The electronic voting system has eased our administrative work with the elections and has at the same time made it easier for many of our members to vote. They think that it is easy and safe to use.”– Laurs Møller, Team leader of the Danish Veterinary Medical Association
Many traditions are linked to democratic participation in associations: any reformatting of the basic democratic rules of play are often beset with uncertainty as to how members will view the change. The Danish Veterinary Association is no exception. Laurs Møller, a DDD team leader, points out that the association is not generally thought of as ground-breakers; some would even go so far as to call them conservative in their attitude towards change. DDD was not about to opt for digital voting for its board without careful consideration. The association finally agreed, however, that vets are ready to move into the digital world.
This turned out to be the right decision: members of the association were more than ready to move on.
They not only voted digitally but were ready on the spot to give their feedback and to say how happy they were with the new option. This is a development that promises well for future democratic participation in DDD.
Nothing but praise for this method of voting. Really good – and easy!”– unsolicited email from a member.
Feedback from members has been to the effect that taking part in the vote for the Board has been far easier to grasp and more accessible. Before, an envelope – sometimes several centimetres thick – would arrive on the doormat after the annual general assembly. This was the way candidates were presented, and the way the polling card and return envelope were sent.
Digitalisation of the election has allowed people to form a better picture of candidates and there are fewer barriers in the way of deciding one’s preference and casting a vote. With the digital solution, members can read about individual candidates at whatever time suits them: on a work computer, mobile phone, on the way home from work or similar. Once they have chosen, they can simply cast their vote without having to remember to take the letter with them and find a mailbox to send it.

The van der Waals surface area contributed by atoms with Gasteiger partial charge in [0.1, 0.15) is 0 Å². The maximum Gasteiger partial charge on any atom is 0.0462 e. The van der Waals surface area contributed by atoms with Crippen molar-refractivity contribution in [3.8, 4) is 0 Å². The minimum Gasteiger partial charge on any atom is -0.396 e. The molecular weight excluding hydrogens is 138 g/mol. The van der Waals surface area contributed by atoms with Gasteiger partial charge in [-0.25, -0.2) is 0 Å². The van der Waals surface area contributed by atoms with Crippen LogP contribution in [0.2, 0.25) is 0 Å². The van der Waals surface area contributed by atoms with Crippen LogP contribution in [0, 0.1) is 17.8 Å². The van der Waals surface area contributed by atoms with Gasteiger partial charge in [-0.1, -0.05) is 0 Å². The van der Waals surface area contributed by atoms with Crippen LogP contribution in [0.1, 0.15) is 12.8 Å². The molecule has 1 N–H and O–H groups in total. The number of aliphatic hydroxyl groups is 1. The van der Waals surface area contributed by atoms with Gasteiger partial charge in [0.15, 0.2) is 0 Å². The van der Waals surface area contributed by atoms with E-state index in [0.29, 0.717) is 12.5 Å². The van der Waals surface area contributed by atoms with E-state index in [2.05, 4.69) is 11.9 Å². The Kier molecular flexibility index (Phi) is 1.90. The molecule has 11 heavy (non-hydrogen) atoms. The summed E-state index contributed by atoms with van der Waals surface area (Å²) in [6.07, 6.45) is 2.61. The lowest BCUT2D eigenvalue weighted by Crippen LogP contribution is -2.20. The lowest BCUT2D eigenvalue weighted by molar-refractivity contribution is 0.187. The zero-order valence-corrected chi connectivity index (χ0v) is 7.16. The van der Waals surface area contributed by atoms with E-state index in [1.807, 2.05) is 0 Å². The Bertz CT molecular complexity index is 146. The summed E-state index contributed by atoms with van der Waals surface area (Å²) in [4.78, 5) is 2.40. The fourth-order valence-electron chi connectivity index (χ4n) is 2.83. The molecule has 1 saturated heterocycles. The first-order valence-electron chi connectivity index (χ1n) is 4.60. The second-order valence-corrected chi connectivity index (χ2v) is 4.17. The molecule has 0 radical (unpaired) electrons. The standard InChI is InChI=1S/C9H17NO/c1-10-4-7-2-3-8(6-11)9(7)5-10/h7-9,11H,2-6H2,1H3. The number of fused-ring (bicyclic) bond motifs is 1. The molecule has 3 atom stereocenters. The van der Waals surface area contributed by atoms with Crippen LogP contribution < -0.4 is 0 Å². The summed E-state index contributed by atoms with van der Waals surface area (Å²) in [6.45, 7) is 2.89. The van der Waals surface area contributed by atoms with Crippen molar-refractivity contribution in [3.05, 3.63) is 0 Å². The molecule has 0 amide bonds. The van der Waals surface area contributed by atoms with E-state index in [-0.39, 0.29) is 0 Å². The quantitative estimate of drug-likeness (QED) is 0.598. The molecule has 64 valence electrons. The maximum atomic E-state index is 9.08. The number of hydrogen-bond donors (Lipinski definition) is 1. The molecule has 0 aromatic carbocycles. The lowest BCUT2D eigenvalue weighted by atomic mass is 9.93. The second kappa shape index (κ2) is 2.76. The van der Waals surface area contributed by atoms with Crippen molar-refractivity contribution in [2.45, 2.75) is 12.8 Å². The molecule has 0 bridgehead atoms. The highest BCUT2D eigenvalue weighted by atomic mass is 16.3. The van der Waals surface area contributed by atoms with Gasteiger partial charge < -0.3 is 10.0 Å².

Simpler access was a motivating factor in DDD’s decision to introduce digital elections. As Møller stresses, members should be able to take part whether they are at a conference in Australia, at home, or at the clinic.
Another important reason is that staging the election was always labour intensive for the secretariat and that the costs for sending polling cards by mail and handling the return envelopes was a sizable one. The digital ballot, with polling cards, is on the other hand sent by email and there is no need to print and insert candidate leaflets into envelopes. This eases both the labour and financial cost.
The litmus test
Besides the 11 various committees for which elections are held in DDD, there are also referendums on contractual matters. Two of these have already been held digitally and were, according to Møller, a litmus test of members’ attitude towards digital voting. Now that all the various types of ballot in DDD have been successfully executed in digital format, the idea is to use this method exclusively in future.
Members were invited by email to take part in the election of members to the main board.
Those members whose emails ‘bounced’ had a letter sent by mail to their addresses.
The possibility of a letter was a transition service: in future, it is the responsibility of the member to provide DDD with their correct email address.
Information and candidate profiles were incorporated in the election procedure. There was a single access point to the ballot.
All DDD ballots – whether on a contractual matter or for committee members – will be held digitally in future.
Beyond the main board election, DDD also stages elections for 10 other boards in sub-sections of the association.